Speaking kindly to yourself
Life is very different at the moment. We are all trying to manage in our different ways. One thing that can really make a difference is having good self-esteem – this helps us to be resilient and to cope better when life’s difficulties come our way.
One way of improving our self-esteem is to think about how we speak to ourselves.
Consider: When I make a mistake, do I tell myself “that’s okay, it happens” or am I self-critical, thinking I should have done better?
If you notice that you’re harder on yourself than anyone else, or that you are constantly telling yourself that you have messed up or that you’re such an idiot, here are 4 ideas for changing your internal voice into a calmer, more supportive one.
1. Talk to yourself like you would to a friend
How would you talk to a friend who had lost a job, had a relationship break-up, or felt like they were a failure? Would you shout and be critical, tell them they were a failure and an embarrassment, or would you listen calmly, reassure and encourage them? One of my service users has recently been working on challenging her negative talk about herself. She and some good friends have agreed together to point out whenever one of them has said something negative or self-critical about themselves. The person then has to reflect on what they said, reconsider it and turn it into something more positive or encouraging. Having supportive friends who are holding each other to account over this has really helped her to be more mindful of how she talks to herself, and she says after only a few weeks, speaking more kindly is becoming a habit and is already making a difference to how she feels about herself.
2. Recognise your achievements
We know how much it means to children to get a well-done sticker, award or certificate. Well adults need recognition too! Find ways of recognising your own achievements, however small these may be. It might be managing to get out of bed today; it could be helping a neighbour with their shopping, or just smiling at a stranger and making their day. Some of my service users find making a list at the end of each day really helps, others have made themselves a reward chart and encouraged their children to notice something positive about their parent. Try asking others, because they can often see far more good things about us than we can about ourselves! Repeat these things back to yourself, using positive “I” phrases such as “I was kind today” “I worked hard today” “I achieved this today.” It is likely to feel weird at first, but as you get more used to it, it can become more of a habit and you will find yourself gradually speaking more positively about yourself.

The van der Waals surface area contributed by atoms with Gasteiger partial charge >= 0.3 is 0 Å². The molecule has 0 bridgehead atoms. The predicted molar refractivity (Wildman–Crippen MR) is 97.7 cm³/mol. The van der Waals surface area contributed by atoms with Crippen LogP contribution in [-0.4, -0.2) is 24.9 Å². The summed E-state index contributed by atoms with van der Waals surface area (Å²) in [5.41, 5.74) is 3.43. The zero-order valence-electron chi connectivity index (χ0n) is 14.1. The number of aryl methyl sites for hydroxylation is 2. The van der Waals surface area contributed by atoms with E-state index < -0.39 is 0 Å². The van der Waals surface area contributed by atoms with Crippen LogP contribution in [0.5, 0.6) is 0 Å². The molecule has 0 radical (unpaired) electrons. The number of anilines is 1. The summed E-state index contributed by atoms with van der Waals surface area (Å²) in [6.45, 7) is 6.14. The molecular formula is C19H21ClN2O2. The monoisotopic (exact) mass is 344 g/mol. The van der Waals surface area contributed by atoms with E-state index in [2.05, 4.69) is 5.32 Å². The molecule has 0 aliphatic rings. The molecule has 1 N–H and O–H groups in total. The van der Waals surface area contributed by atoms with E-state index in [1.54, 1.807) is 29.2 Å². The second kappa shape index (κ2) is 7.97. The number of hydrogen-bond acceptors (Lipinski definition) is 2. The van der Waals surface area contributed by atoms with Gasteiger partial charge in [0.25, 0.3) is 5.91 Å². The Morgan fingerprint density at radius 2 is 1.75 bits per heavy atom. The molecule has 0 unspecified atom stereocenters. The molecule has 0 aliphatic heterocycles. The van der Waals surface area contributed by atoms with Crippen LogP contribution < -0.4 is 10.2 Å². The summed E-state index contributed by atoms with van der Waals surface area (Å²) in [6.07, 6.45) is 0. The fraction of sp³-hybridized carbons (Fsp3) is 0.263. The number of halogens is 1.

3. Find an inspirational saying
Focusing on a positive saying can be really calming when you find yourself spiralling into negative self-talk. Try to make it something short that you can remember easily. “I can do this” “I am good enough.” Some service users post positive statements around the home where they will see them, or make the wallpaper on their phone of something that inspires them. Find what works for you.
4. Don’t expect to be perfect
Don’t compare yourself to others, and recognise that there can be lots of different ways to be “good enough”.
For more information about ways to improve your self-esteem and look after your mental health see: https://www.mentalhealth.org.uk/your-mental-health/looking-after-your-mental-health